If there is one New Year’s resolution that the Conservative government should keep to, it’s to make progress on its nascent levelling-up agenda.
In his first speech as Prime Minister, Boris Johnson pledged to lead a government that would finally answer the pleas of the “forgotten people and the left behind towns” that had backed Brexit.
This covenant was sealed when the same communities delivered the Prime Minister his stonking majority in 2019. The interruption of Covid has frustrated action so progress is now imperative to show us what makes levelling up truly distinct. Another election really isn’t that far away.
The Government has made some progress, with the first allocations from the Levelling Up Fund and the Towns Fund. The Levelling Up White Paper, delayed until early this year, must finally provide the clarity and direction the Government’s admirable yet frustratingly abstract ambition has so far lacked.
One aspect might be that levelling up cannot be delivered by Whitehall fiat. Communities don’t want the Government in London to tell them how to make their lives better, they want the opportunity to make that change themselves. While the state still has an important role to play, it is trusted locally-led institutions that must lead the way. This principle must be at the heart of the plan.
Conservatives recognise, in particular, the need to build and protect institutions, especially for local communities. Institutions leverage and support individual behaviour, bringing different people together in pursuit of a common good, so that social cohesion and capital is strengthened. Thriving local institutions are thus vital for levelling up so-called “left-behind” areas.
So what are these key local institutions that can support and transform individuals and communities in deprived areas? Conservatives have traditionally looked to the Church and charities, but housing associations are also increasingly critical anchor institutions in “left-behind” areas.
As local institutions with a proven track record of supporting and transforming individuals and communities in deprived areas across the country, housing associations are a key lever for unlocking the potential of “left-behind” areas. Almost half of all socially rented homes are located in the most deprived 20 per cent of areas in England. More than 2.4 million households live in accommodation provided by housing associations, particularly in the Midlands, the North East, and North West of England.
Today, the PlaceShapers network of community-focused housing associations, working with Bright Blue Intelligence, launches a new report, Stay Local, Go Far. The report encourages us to cast regeneration as central to levelling up, and think about four dimensions of regeneration: physical, economic, social, and democratic. Housing associations can and do, support such regeneration.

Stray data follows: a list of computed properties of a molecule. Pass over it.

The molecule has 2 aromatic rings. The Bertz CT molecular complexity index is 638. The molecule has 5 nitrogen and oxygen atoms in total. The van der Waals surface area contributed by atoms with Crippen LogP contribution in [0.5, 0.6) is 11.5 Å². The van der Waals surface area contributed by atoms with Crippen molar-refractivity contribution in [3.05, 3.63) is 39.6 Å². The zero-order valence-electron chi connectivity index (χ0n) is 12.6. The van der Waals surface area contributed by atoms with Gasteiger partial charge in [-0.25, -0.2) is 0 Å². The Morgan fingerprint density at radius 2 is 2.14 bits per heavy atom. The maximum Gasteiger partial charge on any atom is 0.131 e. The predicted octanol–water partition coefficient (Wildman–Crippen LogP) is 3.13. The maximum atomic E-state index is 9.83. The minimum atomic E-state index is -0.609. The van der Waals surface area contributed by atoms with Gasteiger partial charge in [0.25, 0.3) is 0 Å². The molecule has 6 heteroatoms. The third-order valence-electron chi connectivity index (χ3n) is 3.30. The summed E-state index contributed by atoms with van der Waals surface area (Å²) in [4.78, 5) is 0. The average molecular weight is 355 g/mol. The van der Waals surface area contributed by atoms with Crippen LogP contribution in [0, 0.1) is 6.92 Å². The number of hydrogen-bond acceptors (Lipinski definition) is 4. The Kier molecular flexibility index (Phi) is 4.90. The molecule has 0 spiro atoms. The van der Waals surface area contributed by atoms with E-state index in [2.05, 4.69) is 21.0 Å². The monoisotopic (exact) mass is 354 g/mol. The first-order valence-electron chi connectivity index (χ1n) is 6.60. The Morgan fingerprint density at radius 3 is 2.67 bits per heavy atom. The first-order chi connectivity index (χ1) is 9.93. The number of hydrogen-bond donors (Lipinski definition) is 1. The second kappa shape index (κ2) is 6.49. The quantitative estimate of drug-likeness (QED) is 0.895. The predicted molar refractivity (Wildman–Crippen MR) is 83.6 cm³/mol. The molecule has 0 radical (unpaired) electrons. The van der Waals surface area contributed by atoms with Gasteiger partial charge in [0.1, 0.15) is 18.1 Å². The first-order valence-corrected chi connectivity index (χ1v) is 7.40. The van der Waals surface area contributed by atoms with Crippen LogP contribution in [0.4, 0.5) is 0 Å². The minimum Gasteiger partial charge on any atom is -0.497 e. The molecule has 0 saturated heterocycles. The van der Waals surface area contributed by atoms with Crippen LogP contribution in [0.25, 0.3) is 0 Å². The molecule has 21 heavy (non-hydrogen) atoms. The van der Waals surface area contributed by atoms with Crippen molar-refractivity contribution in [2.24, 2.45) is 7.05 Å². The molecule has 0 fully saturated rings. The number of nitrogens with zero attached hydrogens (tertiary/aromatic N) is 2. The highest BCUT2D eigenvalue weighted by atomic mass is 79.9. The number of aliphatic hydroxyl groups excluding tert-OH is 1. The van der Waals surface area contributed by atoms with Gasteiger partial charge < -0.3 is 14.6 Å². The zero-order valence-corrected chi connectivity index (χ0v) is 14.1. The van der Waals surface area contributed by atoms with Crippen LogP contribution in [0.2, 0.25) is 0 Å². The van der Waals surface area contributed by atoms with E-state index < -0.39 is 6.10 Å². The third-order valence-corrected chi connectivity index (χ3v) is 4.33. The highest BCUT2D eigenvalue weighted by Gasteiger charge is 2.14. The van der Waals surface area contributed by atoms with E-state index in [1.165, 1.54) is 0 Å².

Livin is a housing association in my constituency. I have seen how it has supported these four dimensions in its work. Livin’s approach is based on improving the prospects of whole places, rather than just individuals.
First, the restoration of physical infrastructure is essential. Housing associations ensure access to affordable and sustainable housing. Private funding contributed £6 for every £1 of public funding for housing associations in 2019, representing £13.5 billion of new private finance. A 1930s estate known for high levels of anti-social behaviour, was unattractive for private investment, but £5.4 million from Livin helped to transform the area, increasing homeownership from 32 per cent to 62 per cent and halving energy bills. Leveraging such investment, in partnership with both the state and market, makes housing associations such critical enablers of levelling up.
Second, on economic regeneration: housing associations act as significant providers of jobs, both directly and indirectly, with around 140,000 people employed, often involving apprenticeships and specialist training for the members of the community. Many housing associations support young people not in education, employment, or training with support to get into employment, often using their strong connections with local businesses and other quality training providers.
Levelling up isn’t just about pure economics, of course, it’s also about making places feel more liveable and boosting civic engagement and pride. It is the “place” where people live that determines how good they feel about their lot. Social landlords invest £750 million each year into community work, beyond the core provision of housing. They provide financial and administrative support for community projects.
All of these community benefits are enhanced by democratic involvement of housing association residents in decisions and projects that affect them. Autonomy over running properties and shared spaces, including budgets to spend on improvements, builds trust and enhances engagement. But communities need support to do this.
Levelling up so-called “left-behind” areas, especially in coastal and former industrial areas, is a noble aim, but it is hard work, requiring significant investment and patience. No government working alone can transform deprived communities.
Modern conservative politicians and thinkers are looking to improve the security – not just the liberty – of people living in this country, especially those on lower incomes who voted for a Conservative government for the first time in a generation, sometimes ever. Looking more to its communitarian traditions, the Conservatives in office today need new allies and institutions to build economically, socially and environmentally vibrant communities in traditionally poor areas. Housing associations are here to help.